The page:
Epilepsy is a central nervous system (neurological) disorder in which brain activity becomes abnormal, causing seizures or periods of unusual behavior, sensations, and sometimes loss of awareness.
Anyone can develop epilepsy. Epilepsy affects both males and females of all races, ethnic backgrounds and ages.
Seizure symptoms can vary widely. Some people with epilepsy simply stare blankly for a few seconds during a seizure, while others repeatedly twitch their arms or legs. Having a single seizure doesn't mean you have epilepsy. At least two unprovoked seizures are generally required for an epilepsy diagnosis.
Treatment with medications or sometimes surgery can control seizures for the majority of people with epilepsy. Some people require lifelong treatment to control seizures, but for others, the seizures eventually go away. Some children with epilepsy may outgrow the condition with age.
Because epilepsy is caused by abnormal activity in the brain, seizures can affect any process your brain coordinates. Seizure signs and symptoms may include:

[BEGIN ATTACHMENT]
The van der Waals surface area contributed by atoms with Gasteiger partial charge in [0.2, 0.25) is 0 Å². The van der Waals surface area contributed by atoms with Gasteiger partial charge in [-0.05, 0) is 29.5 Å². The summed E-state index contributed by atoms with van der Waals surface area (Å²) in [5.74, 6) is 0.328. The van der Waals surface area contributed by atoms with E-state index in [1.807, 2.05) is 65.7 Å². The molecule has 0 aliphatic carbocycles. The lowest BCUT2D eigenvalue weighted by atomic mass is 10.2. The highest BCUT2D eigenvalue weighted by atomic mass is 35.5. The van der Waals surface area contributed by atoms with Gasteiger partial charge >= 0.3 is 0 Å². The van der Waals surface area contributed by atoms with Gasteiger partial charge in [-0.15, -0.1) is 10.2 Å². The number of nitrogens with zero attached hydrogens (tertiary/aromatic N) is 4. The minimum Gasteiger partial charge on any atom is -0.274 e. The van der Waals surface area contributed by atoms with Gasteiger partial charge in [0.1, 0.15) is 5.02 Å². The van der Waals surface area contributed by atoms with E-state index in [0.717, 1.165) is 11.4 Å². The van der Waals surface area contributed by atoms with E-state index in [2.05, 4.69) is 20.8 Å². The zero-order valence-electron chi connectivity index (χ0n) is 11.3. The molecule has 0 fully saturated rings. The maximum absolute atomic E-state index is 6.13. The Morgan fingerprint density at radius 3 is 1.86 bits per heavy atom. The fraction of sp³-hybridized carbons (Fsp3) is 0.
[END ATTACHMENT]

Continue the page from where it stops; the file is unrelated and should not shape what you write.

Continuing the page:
- Temporary confusion
- A staring spell
- Uncontrollable jerking movements of the arms and legs
- Loss of consciousness or awareness
- Psychic symptoms such as fear, anxiety or deja vu
Symptoms vary depending on the type of seizure. In most cases, a person with epilepsy will tend to have the same type of seizure each time, so the symptoms will be similar from episode to episode.
When seizures appear to result from abnormal activity in just one area of your brain, they're called focal (partial) seizures. These seizures fall into two categories:
- Focal seizures without loss of consciousness: Once called simple partial seizures, these seizures don't cause a loss of consciousness. They may alter emotions or change the way things look, smell, feel, taste or sound. They may also result in involuntary jerking of a body part, such as an arm or leg, and spontaneous sensory symptoms such as tingling, dizziness and flashing lights.